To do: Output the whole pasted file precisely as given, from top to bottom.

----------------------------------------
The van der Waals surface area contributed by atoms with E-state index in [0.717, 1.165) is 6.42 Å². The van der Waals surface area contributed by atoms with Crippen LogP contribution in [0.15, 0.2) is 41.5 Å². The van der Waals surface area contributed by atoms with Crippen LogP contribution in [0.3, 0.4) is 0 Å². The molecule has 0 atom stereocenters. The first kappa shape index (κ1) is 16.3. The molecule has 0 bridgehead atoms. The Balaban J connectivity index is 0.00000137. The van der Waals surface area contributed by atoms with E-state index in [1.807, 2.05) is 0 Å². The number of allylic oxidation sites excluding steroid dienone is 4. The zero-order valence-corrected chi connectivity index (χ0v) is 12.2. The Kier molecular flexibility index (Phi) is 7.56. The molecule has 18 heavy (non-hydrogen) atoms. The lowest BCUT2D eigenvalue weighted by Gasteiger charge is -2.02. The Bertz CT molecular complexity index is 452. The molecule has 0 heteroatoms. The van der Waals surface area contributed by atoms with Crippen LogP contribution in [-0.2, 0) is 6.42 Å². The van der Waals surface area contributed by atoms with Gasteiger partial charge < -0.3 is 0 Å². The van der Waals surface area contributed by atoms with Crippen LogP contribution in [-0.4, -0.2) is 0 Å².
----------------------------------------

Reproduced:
The van der Waals surface area contributed by atoms with E-state index in [0.717, 1.165) is 6.42 Å². The van der Waals surface area contributed by atoms with Crippen LogP contribution in [0.15, 0.2) is 41.5 Å². The van der Waals surface area contributed by atoms with Crippen LogP contribution in [0.3, 0.4) is 0 Å². The molecule has 0 atom stereocenters. The first kappa shape index (κ1) is 16.3. The molecule has 0 bridgehead atoms. The Balaban J connectivity index is 0.00000137. The van der Waals surface area contributed by atoms with E-state index in [1.807, 2.05) is 0 Å². The number of allylic oxidation sites excluding steroid dienone is 4. The zero-order valence-corrected chi connectivity index (χ0v) is 12.2. The Kier molecular flexibility index (Phi) is 7.56. The molecule has 18 heavy (non-hydrogen) atoms. The lowest BCUT2D eigenvalue weighted by Gasteiger charge is -2.02. The Bertz CT molecular complexity index is 452. The molecule has 0 heteroatoms. The van der Waals surface area contributed by atoms with Crippen LogP contribution in [-0.2, 0) is 6.42 Å². The van der Waals surface area contributed by atoms with Gasteiger partial charge < -0.3 is 0 Å². The van der Waals surface area contributed by atoms with Crippen LogP contribution in [-0.4, -0.2) is 0 Å².